[069] As shown in FIG. 5E, which is a transparent side view of another exemplary shaft member with an reactive-gas passage unit, the shaft member, 200', includes a) a shaft chamber shell, 202, in an elongated tubular shape (optionally ergonomically modified for better gripping and handling by a user), forming a shaft chamber, 201, with a shaft-tip end, 203, to be attached to the tip member, 100 (not shown, described above), and a shaft-connector end, 204, to be attached to the tubing connection member, 300 (not shown, described below), b) a shaft-tip insert, 205, fitted at the shaft-tip end, 203, and c) a shaft- connector insert, 206, fitted inside of the shaft-connector end, 204. The shaft-tip insert, 205, further includes i) a first pair of electric slots (only one shown), 207, with a second pair of electric connectors (only one shown), 208, inserted therein, ii) a second carrier-gas opening, 209, and iii) a second reactive- gas slot, 217, with a first reactive-gas fitting unit, 218, inserted therein. The shaft-connector insert, 206, further includes i) a second pair of electric slots (only one shown), 210, with a third pair of electric connectors (only one shown), 211, inserted there within, ii) a third carrier-gas opening, 212, and iii) a third reactive-gas slot, 219, with a second reactive-gas fitting unit, 220, inserted therein. As shown in FIG. 5E, the pair of electric lines (only one shown), 13, is housed in the shaft chamber, 201, connected to the electric connectors, 208/211, at each end, and a proximate reactive-gas tube, 17, is also housed in the shaft chamber, 201, and connected to the reactive-gas fitting units, 218/220, at each end.

[070] A shown in FIG. 5F, which is a 3-D transparent illustration of the exemplary shaft member similar to the one illustrated in FIG. 5E, the shaft member, 200', includes the modified tubular shaft shell, 202, forming the shaft chamber, 201, with the shaft-tip end, 203, and the shaft-connector end, 204, the shaft-tip insert, 205, at the shaft-tip end, 203, and the shaft-connector insert, 206, at the shaft-connector end, 204. The shaft-tip insert, 205, includes the first pair of electric slots, 207, with the second pair of electric connectors, 208, inserted therein, the second carrier-gas opening, 209, and the second reactive-gas slot, 217, with the first reactive-gas fitting unit, 218, inserted therein. The shaft-connector insert, 206, includes the second pair of electric slots, 210, with the third pair of electric connectors, 211, inserted therein, the third carrier-gas opening, 212, and the third reactive-gas slot, 219, with the second reactive- gas fitting unit, 220, inserted there within. As also shown in FIG. 5F, the reactive-gas slots, 217/219, are so aligned to ensure that the proximate reactive-gas tube, 17, is connected to the reactive-gas fitting units, 218/220, at each end, while the electric slots, 207/210, are so aligned to ensure that the pair of electric lines, 13, is connecting to the electric connectors, 208/211, at each end, and maintaining the desired separation between the electric lines to avoid short circuit. Optionally, a partition unit (described below and illustrated in FIG. 51) may be employed to further isolate the electric lines to prevent short circuit.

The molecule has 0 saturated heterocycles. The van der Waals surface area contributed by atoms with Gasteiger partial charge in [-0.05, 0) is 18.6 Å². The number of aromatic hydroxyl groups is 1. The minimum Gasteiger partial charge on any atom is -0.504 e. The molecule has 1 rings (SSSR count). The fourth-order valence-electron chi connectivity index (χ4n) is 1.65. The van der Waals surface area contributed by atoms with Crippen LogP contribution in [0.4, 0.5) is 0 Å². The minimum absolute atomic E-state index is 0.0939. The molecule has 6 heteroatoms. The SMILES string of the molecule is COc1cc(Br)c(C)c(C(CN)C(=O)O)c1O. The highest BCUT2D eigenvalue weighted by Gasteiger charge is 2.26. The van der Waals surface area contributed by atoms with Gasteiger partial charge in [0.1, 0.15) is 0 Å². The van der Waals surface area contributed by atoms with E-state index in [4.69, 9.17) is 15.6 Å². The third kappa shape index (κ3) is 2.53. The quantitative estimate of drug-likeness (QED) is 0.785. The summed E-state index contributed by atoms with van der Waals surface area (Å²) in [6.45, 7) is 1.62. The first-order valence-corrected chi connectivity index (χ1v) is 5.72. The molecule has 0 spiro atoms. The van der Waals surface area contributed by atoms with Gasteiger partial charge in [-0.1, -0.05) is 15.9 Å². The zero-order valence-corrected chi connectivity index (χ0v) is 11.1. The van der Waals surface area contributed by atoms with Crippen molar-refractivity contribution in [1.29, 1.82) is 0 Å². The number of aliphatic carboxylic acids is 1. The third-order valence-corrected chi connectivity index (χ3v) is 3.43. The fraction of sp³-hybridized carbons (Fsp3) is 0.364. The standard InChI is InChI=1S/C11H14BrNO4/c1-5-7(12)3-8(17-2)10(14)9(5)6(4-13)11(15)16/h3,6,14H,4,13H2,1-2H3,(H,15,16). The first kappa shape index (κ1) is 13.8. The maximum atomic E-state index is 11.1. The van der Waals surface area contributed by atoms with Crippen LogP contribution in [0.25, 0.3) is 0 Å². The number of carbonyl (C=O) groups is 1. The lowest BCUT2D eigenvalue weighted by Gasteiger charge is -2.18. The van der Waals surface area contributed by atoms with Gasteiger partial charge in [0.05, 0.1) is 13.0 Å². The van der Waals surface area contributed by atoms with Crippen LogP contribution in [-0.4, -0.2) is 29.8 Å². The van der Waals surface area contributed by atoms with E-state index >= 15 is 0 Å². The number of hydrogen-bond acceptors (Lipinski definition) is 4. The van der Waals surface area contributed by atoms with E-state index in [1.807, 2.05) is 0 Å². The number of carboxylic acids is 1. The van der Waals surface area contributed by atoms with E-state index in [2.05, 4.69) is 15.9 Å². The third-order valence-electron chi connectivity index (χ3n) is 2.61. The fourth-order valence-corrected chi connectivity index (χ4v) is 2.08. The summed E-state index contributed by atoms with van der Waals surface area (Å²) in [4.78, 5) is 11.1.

[071] As shown in FIG. 5G, which is a top view of the exemplary shaft member similar to the one illustrated in both FIGs. 5E and 5F, the shaft member, 200', includes the shaft shell, 202, with the shaft- tip end, 203, and the shaft-tip insert, 205, fitted at the shaft-tip end, 203. The shaft-tip insert, 205, has the first pair of electric slots, 207, the second carrier-gas opening, 209, and the second reactive-gas slot, 217. Again, the second carrier-gas opening, 209, as long as matching with the first carrier-gas opening, 107 (not shown, described above), may assume various shapes including the one shown. Furthermore, the shaft-tip insert, 205, and the shaft-tip end, 203, may be optionally equipped with the second set of matching assembly-orientation-indication units, 214 and 213, respectively, to ensure easy and smooth insertion of the shaft-tip insert, 205, at the shaft-tip end, 203. The matching indication units may adopt various structures, while the pair, 213/214, shown in FIG. 5G is formed as a pair of matching slots to provide additional benefit of secure fitting between the shaft-tip insert, 205, and the shaft-tip end, 203.

[072] As shown in FIG. 5H, which is a bottom view of the exemplary shaft member similar to the one illustrated in both FIGs. 5E and 5F, the shaft member, 200', includes the shaft shell, 202, with the shaft-connector end, 204, and the shaft-connector insert, 206, fitted inside of the shaft-connector end, 204. The shaft-connector insert, 206, has the second pair of electric slots, 210, the third carrier-gas opening, 212, and the third reactive-gas slot, 219. Again, the shaft-connector insert, 206, and the shaft-connector end, 204, may be optionally equipped with the third set of matching assembly-orientation-indication units, 215 and 216, respectively, to ensure easy and smooth insertion of the shaft-connector insert, 206, into the shaft-connector end, 204. The matching indication units may adopt various structures, while the pair, 215/216, shown in FIG. 5D is a pair of matching slots that provide an additional benefit of securely fitting between the shaft-connector insert, 206, and the shaft-connector end, 204.